» Do you have a jigger problem? HouseOfBrew – Unplugged and Brewed

Do you have a jigger problem?

The free pour, once mastered,
in my opinion, is one of the best ways to measure and pour a cocktail.  It takes practice, but once mastered, goes far beyond a quick way to mix a drink.  I’ve also seen bars use the exacto-pour, and of course the infamous jigger, of whom I’ve written this post about.

Why the jigger?
Well, not everyone is a mastered bartender who can pour exact measurements by technique alone. I’ve read numerous articles explaining that the jigger is the best and only way to go to mix a perfect cocktail.  As a connoisseur of spirits, I’d have to agree.  However, I’ve heard hundreds of complaints (I used to complain too) that the jigger makes you feel like you’re being ripped off.  You feel cheated out of a stiff drink.  You feel there is no hope in having a good relationship with your bartender.  It makes some people not want to come back.  So why feel so bad about something as good as the jigger?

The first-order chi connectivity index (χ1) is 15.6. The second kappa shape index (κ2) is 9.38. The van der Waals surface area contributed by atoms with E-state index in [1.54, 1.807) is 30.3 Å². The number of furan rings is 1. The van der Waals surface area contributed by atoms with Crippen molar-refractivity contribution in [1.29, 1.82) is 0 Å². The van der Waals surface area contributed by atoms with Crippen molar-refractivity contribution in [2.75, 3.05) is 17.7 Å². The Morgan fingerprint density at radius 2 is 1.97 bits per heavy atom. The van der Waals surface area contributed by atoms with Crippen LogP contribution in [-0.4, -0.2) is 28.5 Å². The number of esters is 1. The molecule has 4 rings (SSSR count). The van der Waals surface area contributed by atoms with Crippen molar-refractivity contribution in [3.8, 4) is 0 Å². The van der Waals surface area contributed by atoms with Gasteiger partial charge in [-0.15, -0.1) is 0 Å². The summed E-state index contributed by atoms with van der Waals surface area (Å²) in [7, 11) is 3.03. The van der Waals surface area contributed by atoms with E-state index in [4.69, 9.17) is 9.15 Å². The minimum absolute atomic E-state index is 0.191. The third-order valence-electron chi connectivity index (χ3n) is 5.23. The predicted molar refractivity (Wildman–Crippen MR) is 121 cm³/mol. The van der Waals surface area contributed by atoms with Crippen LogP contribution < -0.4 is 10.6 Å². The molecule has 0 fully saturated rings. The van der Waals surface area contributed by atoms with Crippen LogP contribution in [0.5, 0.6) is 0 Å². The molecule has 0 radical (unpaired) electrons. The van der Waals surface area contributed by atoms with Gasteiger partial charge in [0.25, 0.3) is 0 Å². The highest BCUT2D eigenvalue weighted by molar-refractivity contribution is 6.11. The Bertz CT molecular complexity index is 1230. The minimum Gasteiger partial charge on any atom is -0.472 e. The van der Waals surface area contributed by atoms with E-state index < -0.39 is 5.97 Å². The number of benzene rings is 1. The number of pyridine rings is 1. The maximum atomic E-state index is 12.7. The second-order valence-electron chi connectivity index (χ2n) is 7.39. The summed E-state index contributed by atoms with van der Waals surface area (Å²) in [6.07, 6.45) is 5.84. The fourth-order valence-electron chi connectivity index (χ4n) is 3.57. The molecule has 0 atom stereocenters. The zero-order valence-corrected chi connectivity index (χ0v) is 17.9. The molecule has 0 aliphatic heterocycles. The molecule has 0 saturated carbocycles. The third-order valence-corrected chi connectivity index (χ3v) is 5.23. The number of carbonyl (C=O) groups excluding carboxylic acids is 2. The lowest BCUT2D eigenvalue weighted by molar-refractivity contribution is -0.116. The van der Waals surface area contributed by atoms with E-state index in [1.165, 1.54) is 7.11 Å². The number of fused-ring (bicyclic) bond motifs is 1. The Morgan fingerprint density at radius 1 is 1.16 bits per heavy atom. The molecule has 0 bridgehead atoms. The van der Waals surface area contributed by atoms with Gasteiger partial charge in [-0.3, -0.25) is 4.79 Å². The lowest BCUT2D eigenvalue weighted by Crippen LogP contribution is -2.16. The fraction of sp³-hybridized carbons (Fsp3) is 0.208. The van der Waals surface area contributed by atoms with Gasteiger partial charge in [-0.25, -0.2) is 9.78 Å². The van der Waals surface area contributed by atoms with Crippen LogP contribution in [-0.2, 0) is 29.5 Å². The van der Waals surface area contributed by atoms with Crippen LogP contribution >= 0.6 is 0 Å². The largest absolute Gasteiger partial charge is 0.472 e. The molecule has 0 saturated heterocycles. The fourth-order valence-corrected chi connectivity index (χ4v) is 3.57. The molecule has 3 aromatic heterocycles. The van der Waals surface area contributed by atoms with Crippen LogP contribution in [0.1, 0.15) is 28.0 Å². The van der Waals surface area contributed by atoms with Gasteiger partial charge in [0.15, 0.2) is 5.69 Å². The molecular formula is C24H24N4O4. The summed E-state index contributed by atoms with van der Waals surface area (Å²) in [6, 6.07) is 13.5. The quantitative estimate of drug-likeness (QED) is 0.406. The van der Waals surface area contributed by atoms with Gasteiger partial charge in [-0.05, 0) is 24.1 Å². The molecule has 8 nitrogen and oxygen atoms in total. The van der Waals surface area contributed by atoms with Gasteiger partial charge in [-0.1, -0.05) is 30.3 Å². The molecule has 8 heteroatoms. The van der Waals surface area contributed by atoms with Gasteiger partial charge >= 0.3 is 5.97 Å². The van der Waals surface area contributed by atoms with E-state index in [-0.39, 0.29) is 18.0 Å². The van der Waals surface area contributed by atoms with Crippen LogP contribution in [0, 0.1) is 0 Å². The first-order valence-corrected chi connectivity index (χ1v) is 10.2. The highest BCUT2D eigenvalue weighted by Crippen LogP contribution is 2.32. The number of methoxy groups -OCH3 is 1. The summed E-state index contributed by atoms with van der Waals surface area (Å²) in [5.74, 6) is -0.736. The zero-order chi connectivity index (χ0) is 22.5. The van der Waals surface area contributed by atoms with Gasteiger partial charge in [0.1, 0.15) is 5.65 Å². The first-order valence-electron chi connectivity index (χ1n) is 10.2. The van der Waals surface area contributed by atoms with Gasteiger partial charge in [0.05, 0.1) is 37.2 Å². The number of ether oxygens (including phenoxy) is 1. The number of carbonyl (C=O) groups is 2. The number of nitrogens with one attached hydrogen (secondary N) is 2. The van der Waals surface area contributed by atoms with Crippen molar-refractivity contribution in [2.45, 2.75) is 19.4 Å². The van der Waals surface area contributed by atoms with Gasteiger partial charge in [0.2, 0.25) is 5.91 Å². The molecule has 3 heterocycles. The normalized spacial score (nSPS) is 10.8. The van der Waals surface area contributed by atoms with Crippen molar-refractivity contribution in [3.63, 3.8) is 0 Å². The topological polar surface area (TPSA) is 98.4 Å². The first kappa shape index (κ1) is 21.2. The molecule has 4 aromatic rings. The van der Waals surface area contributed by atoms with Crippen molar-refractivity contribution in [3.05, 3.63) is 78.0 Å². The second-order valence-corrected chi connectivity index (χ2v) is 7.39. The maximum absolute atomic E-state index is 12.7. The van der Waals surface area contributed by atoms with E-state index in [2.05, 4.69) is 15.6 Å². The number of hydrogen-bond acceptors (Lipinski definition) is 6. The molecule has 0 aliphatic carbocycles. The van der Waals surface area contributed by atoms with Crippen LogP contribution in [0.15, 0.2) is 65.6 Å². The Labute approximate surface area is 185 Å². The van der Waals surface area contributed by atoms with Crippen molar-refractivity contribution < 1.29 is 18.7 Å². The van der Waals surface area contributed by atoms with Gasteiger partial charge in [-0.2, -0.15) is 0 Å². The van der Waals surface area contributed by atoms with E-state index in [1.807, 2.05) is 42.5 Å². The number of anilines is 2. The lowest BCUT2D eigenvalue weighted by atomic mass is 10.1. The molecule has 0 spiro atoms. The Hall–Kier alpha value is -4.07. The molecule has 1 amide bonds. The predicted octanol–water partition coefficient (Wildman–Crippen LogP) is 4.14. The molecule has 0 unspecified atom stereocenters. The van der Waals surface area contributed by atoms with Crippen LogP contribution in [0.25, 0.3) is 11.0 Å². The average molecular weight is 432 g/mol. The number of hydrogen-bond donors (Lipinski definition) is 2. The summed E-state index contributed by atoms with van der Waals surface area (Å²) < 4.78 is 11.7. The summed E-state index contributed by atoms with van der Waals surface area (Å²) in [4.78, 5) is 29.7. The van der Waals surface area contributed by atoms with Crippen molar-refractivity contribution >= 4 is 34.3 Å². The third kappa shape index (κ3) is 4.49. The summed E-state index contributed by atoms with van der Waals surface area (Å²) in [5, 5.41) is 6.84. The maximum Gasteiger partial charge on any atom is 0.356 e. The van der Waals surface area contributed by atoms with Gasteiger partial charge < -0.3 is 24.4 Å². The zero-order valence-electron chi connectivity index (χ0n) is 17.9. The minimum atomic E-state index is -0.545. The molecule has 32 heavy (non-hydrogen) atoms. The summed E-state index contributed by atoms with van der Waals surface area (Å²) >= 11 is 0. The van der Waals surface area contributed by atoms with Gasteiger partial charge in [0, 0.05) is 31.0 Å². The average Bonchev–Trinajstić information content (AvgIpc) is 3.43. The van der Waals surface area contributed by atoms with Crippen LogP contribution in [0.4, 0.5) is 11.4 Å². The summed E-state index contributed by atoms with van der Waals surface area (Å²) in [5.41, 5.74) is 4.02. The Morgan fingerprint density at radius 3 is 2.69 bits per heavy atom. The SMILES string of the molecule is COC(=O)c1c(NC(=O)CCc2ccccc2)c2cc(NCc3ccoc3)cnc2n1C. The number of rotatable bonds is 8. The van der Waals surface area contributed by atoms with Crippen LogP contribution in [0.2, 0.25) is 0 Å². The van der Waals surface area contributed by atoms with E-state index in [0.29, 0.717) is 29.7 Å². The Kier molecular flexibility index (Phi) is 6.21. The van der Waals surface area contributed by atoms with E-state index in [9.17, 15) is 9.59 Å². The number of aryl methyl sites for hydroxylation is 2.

Perception is everything.
Whenever I hear someone complaining about a jigger pour, I kindly explain that more than likely the bartender uses the jigger in order to get the ratios of the drinks correct.  Not everyone can make a perfect cocktail with just using the Spill-Stop Model #285-50.  Also, if you want  a stiff drink, order a Manhattan, a Martini, or your favorite booze on the rocks.  But what about this perception of cheating you out of a good drink?  Sure, you can educate the customers, but as quick as you’re educating them, new customers are arriving and feeling ripped off.  Big question here is: do bartenders or bar owners know about this perception? Most people won’t say a thing;  they’ll just take their business elsewhere.

What’s your jigger problem?
Whatever your business, do you have your own customer perception problem?  Are you doing something that your customers don’t understand is best for them?  Is your competition doing something a bit different that gives them favor in the eye of the customer?  If you’re doing something because it’s better for the customer, you need to make sure they know and understand that.  Alternatively, you can change from a jigger pour to a free pour.  Either way, you need to ask yourself:

What can I do differently to change the perception of my customers?